Spending Time With Mother (Nature)
Today is Mother’s Day in the United States. A day to thank Mom for all she has done to bear us, for the sacrifices, the love, the meals, the guidance and for her presence. Mother’s Day has a long and interesting history. Mother’s Day began as a progressive movement advocated for by a handful of activist women.
- In 1858, when Anna Reese Jarvis, a young Appalachian homemaker, organized “Mother’s Work Days” to improve the sanitation and avert deaths from disease-bearing insects and seepage of polluted water. Anna began giving carnations to mothers in her Methodist Church in Grafton, West Virginia.
- In 1872, when Boston poet, pacifist and women’s suffragist Julia Ward Howe established a special day for mothers –and for peace– not long after the bloody Franco-Prussian War.
- In 1905, when Anna Jarvis died. Her daughter, also named Anna, decided to memorialize her mother’s lifelong activism, and began a campaign that culminated in 1914 when Congress passed a Mother’s Day resolution.
As the years progressed and commercialization of the holiday began to take over Jarvis’ original intent that the day be an intimate affair between mother and child(ren), Jarvis came to be disappointed in those who sought to monetize love and loyalty.
As the parade of pastel cards, memorials, tributes to Mom, flowers, dinner and even gardening centers benefit from the day, my thoughts turn to those for whom the day has a different meaning. Those for whom Mother was not a nurturer, but the source of abuse and neglect. For those persons, Mother’s Day can be a source of high anxiety and sadness.
For years, Mother’s Day has been a source of sadness and anxiety for me for a number of reasons: My mother abandoned me at 8 months old, my grandmother and grandfather raised me and my grandmother was physically, emotionally and verbally abusive. Mom, while occasionally present, really only dealt with me when there was a new relationship in her world. I am incapable of having children of my own due to endometriosis and the resultant hysterectomy, so the opportunity to be a better mother than my mother(s) is gone. As I near 50 years old, raising a child is impractical. I was raised by parents who were in their late 60s when I came along; I know the disadvantages to both parties of that arrangement.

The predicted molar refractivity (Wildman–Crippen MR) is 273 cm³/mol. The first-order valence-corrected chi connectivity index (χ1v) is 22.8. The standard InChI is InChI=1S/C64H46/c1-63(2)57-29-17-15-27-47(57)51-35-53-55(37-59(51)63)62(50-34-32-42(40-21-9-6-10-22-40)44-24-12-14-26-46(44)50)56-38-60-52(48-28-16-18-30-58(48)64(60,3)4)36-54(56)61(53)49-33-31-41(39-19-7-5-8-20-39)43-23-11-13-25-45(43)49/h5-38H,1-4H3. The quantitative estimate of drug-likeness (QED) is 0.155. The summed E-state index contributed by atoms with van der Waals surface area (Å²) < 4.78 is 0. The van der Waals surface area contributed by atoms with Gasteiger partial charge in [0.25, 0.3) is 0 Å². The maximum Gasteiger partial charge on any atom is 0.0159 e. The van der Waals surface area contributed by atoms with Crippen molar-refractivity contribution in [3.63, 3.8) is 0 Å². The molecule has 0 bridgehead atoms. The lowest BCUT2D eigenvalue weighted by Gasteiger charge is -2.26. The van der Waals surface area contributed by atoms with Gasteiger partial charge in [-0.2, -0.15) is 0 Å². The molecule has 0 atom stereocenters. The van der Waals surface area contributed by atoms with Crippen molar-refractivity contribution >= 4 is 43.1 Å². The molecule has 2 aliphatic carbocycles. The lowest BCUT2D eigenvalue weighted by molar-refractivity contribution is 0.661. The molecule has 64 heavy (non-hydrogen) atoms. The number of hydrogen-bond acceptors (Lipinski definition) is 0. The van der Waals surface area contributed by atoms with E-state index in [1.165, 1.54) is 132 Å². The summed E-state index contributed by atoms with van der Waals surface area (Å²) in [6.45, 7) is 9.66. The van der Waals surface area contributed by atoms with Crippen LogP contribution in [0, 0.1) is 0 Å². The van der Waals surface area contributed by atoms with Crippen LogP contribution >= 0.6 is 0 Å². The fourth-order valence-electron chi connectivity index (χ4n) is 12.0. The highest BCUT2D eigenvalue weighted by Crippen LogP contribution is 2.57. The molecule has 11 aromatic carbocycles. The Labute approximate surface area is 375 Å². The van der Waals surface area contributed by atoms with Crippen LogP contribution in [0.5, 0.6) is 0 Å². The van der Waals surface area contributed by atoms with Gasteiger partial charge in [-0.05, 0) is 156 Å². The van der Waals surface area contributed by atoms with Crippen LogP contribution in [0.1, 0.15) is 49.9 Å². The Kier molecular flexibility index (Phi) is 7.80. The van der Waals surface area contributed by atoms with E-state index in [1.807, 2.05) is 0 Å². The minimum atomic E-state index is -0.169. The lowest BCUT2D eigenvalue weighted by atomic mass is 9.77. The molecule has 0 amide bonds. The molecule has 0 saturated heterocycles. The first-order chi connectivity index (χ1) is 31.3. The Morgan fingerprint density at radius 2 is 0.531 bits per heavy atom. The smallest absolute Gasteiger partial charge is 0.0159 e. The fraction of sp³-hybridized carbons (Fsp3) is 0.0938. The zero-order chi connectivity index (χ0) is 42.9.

For those of us with abusive backgrounds, the saccharine sentiments on Hallmark cards don’t apply to us:
“You have always been there for me.” Huh? No.
“Thank you for always listening to me.” No.
“A mother is a gift from God forever.” No, I didn’t feel that at all.
“A mother sacrifices for her child.” That doesn’t work when mom abandons you at 8 months old and your grandmother who raised you was abusive.
“Thank you for your love.” I only felt her “love” when there was a new man to show me off to.
So. . .what to do about this Mother’s Day thing. This year, I will celebrate in a way that affirms me. Today, I will spend time with Mother Nature. I will walk with her, hold her in my hands, drink of her perfume, marvel at her beauty and the way she supports me, the way she has given me life and nourishment. I will allow her to love me and me her. Today, I will love Mother in a way I have never before. I will define Mother in my own way and she will bring me peace.
© 2013 Paulissa Kipp